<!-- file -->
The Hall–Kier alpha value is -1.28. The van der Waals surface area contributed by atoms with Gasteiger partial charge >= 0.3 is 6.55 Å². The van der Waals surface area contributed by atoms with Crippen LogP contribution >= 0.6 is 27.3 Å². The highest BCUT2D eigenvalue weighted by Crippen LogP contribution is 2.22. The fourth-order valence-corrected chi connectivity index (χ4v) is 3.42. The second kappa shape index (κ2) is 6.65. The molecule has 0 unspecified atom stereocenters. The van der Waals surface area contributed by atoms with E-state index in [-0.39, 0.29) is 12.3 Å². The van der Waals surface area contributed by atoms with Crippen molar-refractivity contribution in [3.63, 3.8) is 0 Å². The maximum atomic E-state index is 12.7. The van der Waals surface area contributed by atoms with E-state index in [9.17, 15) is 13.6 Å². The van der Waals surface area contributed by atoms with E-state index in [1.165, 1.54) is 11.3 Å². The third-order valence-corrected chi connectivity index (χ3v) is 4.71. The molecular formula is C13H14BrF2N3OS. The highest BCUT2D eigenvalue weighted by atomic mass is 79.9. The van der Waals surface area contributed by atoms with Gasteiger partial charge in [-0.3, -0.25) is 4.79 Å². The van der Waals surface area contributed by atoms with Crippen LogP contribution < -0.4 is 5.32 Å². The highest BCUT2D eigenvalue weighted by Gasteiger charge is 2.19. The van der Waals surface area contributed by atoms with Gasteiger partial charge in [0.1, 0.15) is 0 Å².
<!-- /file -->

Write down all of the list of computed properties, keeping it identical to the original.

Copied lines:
The Hall–Kier alpha value is -1.28. The van der Waals surface area contributed by atoms with Gasteiger partial charge >= 0.3 is 6.55 Å². The van der Waals surface area contributed by atoms with Crippen LogP contribution >= 0.6 is 27.3 Å². The highest BCUT2D eigenvalue weighted by Crippen LogP contribution is 2.22. The fourth-order valence-corrected chi connectivity index (χ4v) is 3.42. The second kappa shape index (κ2) is 6.65. The molecule has 0 unspecified atom stereocenters. The van der Waals surface area contributed by atoms with E-state index in [-0.39, 0.29) is 12.3 Å². The van der Waals surface area contributed by atoms with Crippen molar-refractivity contribution in [3.63, 3.8) is 0 Å². The maximum atomic E-state index is 12.7. The van der Waals surface area contributed by atoms with E-state index in [9.17, 15) is 13.6 Å². The van der Waals surface area contributed by atoms with E-state index in [1.165, 1.54) is 11.3 Å². The third-order valence-corrected chi connectivity index (χ3v) is 4.71. The molecular formula is C13H14BrF2N3OS. The highest BCUT2D eigenvalue weighted by atomic mass is 79.9. The van der Waals surface area contributed by atoms with Gasteiger partial charge in [-0.3, -0.25) is 4.79 Å². The van der Waals surface area contributed by atoms with Crippen LogP contribution < -0.4 is 5.32 Å². The highest BCUT2D eigenvalue weighted by Gasteiger charge is 2.19. The van der Waals surface area contributed by atoms with Gasteiger partial charge in [0.1, 0.15) is 0 Å².